I would imagine a competent window cleaner would be (at least) one order of magnitude faster, possibly two. What’s the point of climbing up a ladder, attaching one of these limpet devices on a window, hanging around whilst it spends a good five minutes cleaning the pane, then taking it off, moving your ladder to a new location and repeating the process?


goTenna is an interesting product to augment smartphones when outside of cell coverage. These devices are small FM transmitters that you tether to your phone and provide basic message services between them.

Sold (as a minimum) in pairs, they allow point-point communication between devices using a built in FM transmitter. So, without need to provide people with additional communication equipment, using goTenna, existing phones can be used to communicate when cell coverage is not available. Still in early stages, it’s not hard to imagine how (regulations aside), that the software in these devices could be used as repeaters to make a mesh network and bridge between different services.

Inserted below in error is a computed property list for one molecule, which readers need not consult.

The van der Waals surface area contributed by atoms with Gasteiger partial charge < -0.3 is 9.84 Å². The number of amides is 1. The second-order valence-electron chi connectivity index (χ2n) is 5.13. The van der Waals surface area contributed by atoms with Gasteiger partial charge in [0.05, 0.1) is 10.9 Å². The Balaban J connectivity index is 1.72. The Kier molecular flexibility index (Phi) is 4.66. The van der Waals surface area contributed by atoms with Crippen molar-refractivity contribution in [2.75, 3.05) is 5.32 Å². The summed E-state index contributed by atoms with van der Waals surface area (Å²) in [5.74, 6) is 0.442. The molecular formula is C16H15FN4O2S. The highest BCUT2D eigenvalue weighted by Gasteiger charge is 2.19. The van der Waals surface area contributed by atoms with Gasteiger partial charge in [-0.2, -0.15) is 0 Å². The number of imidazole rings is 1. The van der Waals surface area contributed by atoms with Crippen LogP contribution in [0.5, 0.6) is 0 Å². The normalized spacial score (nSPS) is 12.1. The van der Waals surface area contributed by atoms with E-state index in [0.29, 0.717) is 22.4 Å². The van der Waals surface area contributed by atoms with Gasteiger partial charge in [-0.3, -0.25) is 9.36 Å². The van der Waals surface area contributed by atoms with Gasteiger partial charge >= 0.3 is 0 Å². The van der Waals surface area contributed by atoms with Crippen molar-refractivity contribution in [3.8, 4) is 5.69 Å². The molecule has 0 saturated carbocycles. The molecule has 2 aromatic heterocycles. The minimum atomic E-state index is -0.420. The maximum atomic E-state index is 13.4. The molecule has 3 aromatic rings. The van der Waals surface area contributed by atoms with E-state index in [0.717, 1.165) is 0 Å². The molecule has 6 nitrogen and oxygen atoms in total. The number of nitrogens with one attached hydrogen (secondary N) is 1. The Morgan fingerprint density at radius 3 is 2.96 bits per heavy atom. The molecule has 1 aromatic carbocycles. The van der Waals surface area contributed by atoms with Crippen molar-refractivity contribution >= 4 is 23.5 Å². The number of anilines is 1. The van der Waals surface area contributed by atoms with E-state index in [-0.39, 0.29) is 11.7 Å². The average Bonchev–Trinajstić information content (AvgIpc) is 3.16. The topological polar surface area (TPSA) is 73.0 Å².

I used a low-cast eye tracker to build a lego duck. Useful for some things, and great as a research tool to find out what I’m looking at on web pages, but as an interface, I think I might still prefer touch and something tactile (You have to look at something and keep looking directly at it to select, and that’s not natural for me; people have peripheral vision, and with traditional tactile interfaces can select, click and swipe things that are not directly in their center of vision).

High on the geek scale were some floating speakers. On these devices the top component ‘floated’ over the base (presumably through magnetism), and moved up and down (and I’m guessing it is this movement which caused the sound to be generated). I’m using the verb ‘guessing’ as, even though every one of these devices I saw at the show was floating successfully, I never heard any of them make a sound!